Millington Wildlife Management Area, Kent County, Maryland

About Millington WMA

This 4,000-acre WMA lies near the Chester amd Sassafras rivers on Maryland’s Eastern Shore. It includes wildlife food plots, agricultural fields that are leased to farmers, fallow fields growing up in shrubs and small trees, and mature forest (around 3,000 acres currently are forested).

Tree species include red oak, white oak, pin oak, red maple, sweet gum, Eastern redcedar, and Virginia and loblolly pine. Low shallow-water areas known as Delmarva Bays are breeding habitats for amphibians, including tiger salamanders and barking treefrogs. Millington WMA is an important stop-over area for woodcock during spring and autumn migrations; woodcock feed along the edges of Delmarva Bays, where the ground may remain frost free when other areas become frozen. Waterfowl, deer, cottontail rabbits, mourning doves, squirrels, foxes, and raccoons also inhabit Millington WMA.

Bill Harvey

Dense growth of sweetgum, red maple, and other trees and shrubs provides young-forest habitat on Millington WMA.

The Maryland Department of Natural Resources (DNR) recognizes 14 wild species, whose populations have been declining for decades, as needing brushy or young-forest habitat for breeding, feeding, or shelter. Among them are two species of shrews, four species of sparrows, Eastern harvest mouse, barn owl, bobwhite quail, woodcock, brown thrasher, and box turtle. Many of these creatures benefit from management activities on Millington WMA aimed at creating and renewing young-forest habitat, as do more common animals such as cottontail rabbits, Northern harriers, kestrels, and wild turkeys.

Improving the Land for Woodcock

Until the late 1980s, Millington WMA supported good numbers of quail as well as woodcock. Maryland DNR managed about 600 acres as brushy old-field habitats, hedgerows, grassy food plots, and areas of regrowing forest. But as personnel and funding were reduced toward the end of the twentieth century, those acres were neglected and grew toward a more heavily forested condition.

Recent analysis of 1994 aerial photographs suggests that around 80 percent of the 600 acres have become too mature for young-forest wildlife. Many old fields have turned into stands of 25- to 30-year-old low-quality timber. Current managment efforts are using new technologies and equipment to restore young-forest and old-field habitats, mainly on and near farm-field complexes south of Maryland Route 330, which roughly divides the WMA in half along an east/west axis.

Habitat managers are using two main techniques to set back forest succession, and are comparing the cost and effectiveness of those techniques in reclaiming areas of old fields and young forest.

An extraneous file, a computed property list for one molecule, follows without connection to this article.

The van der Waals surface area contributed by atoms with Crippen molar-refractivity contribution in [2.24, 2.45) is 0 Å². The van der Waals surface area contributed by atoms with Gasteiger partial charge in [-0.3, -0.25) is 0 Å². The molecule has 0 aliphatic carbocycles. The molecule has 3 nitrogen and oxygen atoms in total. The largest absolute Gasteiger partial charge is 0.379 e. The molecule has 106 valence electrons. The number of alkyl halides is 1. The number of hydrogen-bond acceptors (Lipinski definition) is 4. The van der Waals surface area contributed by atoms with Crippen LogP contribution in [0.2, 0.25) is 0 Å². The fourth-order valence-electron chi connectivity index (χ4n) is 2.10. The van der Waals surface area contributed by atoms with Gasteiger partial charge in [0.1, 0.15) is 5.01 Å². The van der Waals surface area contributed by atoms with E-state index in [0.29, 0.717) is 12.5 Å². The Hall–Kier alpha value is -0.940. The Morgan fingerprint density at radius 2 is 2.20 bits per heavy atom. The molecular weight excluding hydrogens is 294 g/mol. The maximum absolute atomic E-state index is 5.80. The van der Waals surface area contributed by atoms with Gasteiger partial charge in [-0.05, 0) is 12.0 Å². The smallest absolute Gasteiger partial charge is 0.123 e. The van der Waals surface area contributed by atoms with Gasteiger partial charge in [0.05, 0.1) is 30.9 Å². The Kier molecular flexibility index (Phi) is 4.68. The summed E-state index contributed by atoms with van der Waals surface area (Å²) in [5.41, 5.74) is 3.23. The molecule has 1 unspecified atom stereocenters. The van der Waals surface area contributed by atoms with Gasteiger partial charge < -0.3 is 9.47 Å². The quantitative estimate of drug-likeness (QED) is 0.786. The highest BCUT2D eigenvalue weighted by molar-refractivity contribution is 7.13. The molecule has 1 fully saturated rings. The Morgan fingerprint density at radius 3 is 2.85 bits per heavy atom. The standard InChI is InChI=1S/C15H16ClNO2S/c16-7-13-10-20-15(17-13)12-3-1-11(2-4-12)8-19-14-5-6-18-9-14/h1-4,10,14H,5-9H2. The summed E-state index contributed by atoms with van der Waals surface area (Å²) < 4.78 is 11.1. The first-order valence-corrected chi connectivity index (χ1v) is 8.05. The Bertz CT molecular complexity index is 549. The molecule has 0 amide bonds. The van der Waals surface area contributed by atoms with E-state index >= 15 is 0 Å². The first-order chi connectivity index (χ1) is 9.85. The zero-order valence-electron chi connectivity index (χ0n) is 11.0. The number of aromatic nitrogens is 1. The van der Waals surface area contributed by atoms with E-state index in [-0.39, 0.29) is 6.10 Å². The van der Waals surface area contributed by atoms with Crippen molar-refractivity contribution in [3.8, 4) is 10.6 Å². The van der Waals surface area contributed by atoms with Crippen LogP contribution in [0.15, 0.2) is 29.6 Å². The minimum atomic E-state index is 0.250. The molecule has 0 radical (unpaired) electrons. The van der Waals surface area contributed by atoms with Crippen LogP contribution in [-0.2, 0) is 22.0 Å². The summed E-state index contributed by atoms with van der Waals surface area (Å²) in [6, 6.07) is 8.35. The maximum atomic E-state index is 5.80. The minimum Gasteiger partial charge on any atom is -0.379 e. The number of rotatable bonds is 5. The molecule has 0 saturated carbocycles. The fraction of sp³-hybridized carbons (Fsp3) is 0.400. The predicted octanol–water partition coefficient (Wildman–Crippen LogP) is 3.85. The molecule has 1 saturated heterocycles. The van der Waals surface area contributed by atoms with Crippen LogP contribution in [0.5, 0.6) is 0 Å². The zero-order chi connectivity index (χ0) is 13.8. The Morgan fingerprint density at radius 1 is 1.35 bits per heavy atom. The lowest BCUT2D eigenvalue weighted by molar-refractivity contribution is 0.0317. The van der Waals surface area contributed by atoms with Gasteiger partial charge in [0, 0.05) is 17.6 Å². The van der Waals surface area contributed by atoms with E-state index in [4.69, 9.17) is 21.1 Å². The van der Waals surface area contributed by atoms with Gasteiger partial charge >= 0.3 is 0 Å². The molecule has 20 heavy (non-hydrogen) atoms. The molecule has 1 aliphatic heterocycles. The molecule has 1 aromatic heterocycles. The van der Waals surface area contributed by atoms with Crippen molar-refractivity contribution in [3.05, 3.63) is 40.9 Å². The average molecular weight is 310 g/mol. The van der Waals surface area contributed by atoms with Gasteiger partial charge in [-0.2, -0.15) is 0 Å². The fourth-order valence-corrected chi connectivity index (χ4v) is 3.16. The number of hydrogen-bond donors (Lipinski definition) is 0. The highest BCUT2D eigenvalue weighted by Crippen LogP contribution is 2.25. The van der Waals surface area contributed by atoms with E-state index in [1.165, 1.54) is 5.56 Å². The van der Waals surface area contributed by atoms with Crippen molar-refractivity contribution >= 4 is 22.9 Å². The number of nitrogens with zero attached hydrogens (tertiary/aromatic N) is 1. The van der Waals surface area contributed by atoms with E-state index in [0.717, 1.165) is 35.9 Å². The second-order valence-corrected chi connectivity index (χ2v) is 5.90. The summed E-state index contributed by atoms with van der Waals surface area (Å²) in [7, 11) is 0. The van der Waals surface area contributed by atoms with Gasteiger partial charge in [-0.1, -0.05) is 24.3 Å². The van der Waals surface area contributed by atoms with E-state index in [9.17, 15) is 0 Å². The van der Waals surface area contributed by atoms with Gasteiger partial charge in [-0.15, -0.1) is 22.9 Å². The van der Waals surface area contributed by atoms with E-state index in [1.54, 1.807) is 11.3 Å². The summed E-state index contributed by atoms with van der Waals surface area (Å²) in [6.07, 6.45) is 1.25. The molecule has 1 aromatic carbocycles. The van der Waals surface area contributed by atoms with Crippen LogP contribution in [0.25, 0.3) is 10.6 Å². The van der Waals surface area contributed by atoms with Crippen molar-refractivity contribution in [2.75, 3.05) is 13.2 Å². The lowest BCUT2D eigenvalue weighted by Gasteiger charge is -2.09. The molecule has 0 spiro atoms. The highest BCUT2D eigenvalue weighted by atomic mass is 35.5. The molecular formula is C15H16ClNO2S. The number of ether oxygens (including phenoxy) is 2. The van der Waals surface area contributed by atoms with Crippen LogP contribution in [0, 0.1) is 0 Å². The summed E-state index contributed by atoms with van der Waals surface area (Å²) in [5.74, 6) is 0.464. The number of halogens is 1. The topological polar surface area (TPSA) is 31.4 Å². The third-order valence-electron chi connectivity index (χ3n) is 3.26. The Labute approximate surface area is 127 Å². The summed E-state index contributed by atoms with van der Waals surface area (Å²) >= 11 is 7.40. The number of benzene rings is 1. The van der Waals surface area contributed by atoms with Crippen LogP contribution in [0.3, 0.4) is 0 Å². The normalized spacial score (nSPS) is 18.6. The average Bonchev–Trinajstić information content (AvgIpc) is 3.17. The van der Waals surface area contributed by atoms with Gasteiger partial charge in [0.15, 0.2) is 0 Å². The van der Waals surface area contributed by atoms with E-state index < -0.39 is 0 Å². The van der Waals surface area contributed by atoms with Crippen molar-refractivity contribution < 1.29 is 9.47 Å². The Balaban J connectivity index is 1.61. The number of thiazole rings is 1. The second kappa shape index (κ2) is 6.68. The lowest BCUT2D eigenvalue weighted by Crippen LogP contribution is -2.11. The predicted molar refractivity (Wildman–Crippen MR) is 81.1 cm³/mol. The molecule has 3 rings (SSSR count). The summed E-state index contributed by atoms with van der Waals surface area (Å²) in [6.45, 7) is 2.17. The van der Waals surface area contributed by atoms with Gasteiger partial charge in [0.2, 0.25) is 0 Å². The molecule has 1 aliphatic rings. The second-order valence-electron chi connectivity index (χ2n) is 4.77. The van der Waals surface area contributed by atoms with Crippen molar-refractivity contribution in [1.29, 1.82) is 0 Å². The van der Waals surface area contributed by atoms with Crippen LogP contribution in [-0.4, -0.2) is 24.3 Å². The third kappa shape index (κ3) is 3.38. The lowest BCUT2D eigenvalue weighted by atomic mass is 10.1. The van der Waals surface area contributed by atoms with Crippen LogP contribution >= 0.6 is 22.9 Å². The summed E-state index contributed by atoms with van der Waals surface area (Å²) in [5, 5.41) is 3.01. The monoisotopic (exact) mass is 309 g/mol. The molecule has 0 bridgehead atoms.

Geo-Boy brush cutter removing pole-stage trees. The area is now growing back densely and providing better wildlife habitat.

Since 2007, managers have used a Geo-Boy brush cutter tractor to cut pole-stage trees in hedgerows and along field edges. So far, around 20 acres have been cleared with this device and through chainsaw work. These areas are growing back in sweet gum, red maple, briars, and shrubs. Sweet gum and red maple sprout from the stumps of cut trees and also grow from seeds that the wind carries to the cut-over tracts.

Managers have also hired aerial-spray specialists to fly over specific areas and apply herbicide to kill low-quality trees that were shading the ground and holding back shrub growth. (These experimental spray treatments were kept well away from streams and Delmarva bays.)

Helicopter spraying herbicide

Habitat managers are experimenting with the use of aerial-spray aircraft as a cost-effective way to remove low-quality trees and improve the habitat.

Spraying turned out to be fast and relatively inexpensive at $90 per acre. In the treated plots, sweet gum and red maple are seeding in, creating dense stands of small-diameter seedlings. Managers hope to grow and manage these tree species in a similar way to how aspen and birch are grown and harvested in regions farther north. As of 2010, about 80 acres had been cleared through the use of herbicides.

In the future, as wooded areas are put back into young forest, managers hope to use controlled burning to keep larger tracts in young-forest stages.

In fall 2004, biologists counted bobwhite quail coveys, and in spring 2005 they did a preliminary survey of singing male woodcock. As young forest has been renewed and created, biologists and habitat managers have documented modest increases in the quail population, and they have high hopes that woodcock numbers will rise as the new forest grows back to the size and age classes that timberdoodles prefer.

Funding and Partners

Maryland Department of Natural Resources, Ruffed Grouse Society, U.S. Fish and Wildlife Service, U.S. Geological Survey, National Fish and Wildlife Foundation, Northeast Association of Fish and Wildlife Agencies, Wildlife Management Institute.

How to Visit

Millington WMA is on the border with Delaware near Massey, Maryland. Directions and a map can be viewed at

For more information contact Bill Harvey, Game Bird Section Leader, Maryland DNR
Wildlife and Heritage Service, 828B Airpax Road, Suite 500, Cambridge MD 21613, 410-221-8838 x 108,